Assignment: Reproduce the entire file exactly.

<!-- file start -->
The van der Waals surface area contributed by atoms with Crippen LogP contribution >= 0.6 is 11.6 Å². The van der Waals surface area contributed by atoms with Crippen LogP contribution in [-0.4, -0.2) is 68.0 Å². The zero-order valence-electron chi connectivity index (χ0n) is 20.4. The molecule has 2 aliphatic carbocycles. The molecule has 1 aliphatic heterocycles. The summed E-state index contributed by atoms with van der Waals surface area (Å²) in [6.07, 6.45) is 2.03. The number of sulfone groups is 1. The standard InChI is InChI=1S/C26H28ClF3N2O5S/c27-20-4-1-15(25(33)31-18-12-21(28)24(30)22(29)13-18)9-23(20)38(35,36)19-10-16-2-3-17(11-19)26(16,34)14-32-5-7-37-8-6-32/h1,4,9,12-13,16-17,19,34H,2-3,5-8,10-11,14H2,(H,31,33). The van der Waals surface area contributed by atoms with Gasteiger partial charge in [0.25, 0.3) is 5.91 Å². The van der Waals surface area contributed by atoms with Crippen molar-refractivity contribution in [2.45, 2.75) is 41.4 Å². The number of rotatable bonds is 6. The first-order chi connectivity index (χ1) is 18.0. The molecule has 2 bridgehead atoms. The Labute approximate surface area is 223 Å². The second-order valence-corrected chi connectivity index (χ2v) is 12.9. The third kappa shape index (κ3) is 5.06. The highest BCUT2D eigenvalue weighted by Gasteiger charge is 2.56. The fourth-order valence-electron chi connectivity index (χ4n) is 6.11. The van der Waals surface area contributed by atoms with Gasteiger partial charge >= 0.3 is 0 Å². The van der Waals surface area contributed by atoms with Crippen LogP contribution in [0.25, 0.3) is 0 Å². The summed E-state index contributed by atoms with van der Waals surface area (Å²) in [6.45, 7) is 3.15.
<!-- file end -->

The van der Waals surface area contributed by atoms with Crippen LogP contribution >= 0.6 is 11.6 Å². The van der Waals surface area contributed by atoms with Crippen LogP contribution in [-0.4, -0.2) is 68.0 Å². The zero-order valence-electron chi connectivity index (χ0n) is 20.4. The molecule has 2 aliphatic carbocycles. The molecule has 1 aliphatic heterocycles. The summed E-state index contributed by atoms with van der Waals surface area (Å²) in [6.07, 6.45) is 2.03. The number of sulfone groups is 1. The standard InChI is InChI=1S/C26H28ClF3N2O5S/c27-20-4-1-15(25(33)31-18-12-21(28)24(30)22(29)13-18)9-23(20)38(35,36)19-10-16-2-3-17(11-19)26(16,34)14-32-5-7-37-8-6-32/h1,4,9,12-13,16-17,19,34H,2-3,5-8,10-11,14H2,(H,31,33). The van der Waals surface area contributed by atoms with Gasteiger partial charge in [0.25, 0.3) is 5.91 Å². The van der Waals surface area contributed by atoms with Crippen molar-refractivity contribution in [2.45, 2.75) is 41.4 Å². The number of rotatable bonds is 6. The first-order chi connectivity index (χ1) is 18.0. The molecule has 2 bridgehead atoms. The Labute approximate surface area is 223 Å². The second-order valence-corrected chi connectivity index (χ2v) is 12.9. The third kappa shape index (κ3) is 5.06. The highest BCUT2D eigenvalue weighted by Gasteiger charge is 2.56. The fourth-order valence-electron chi connectivity index (χ4n) is 6.11. The van der Waals surface area contributed by atoms with Gasteiger partial charge >= 0.3 is 0 Å². The van der Waals surface area contributed by atoms with Crippen LogP contribution in [0.25, 0.3) is 0 Å². The summed E-state index contributed by atoms with van der Waals surface area (Å²) in [6.45, 7) is 3.15.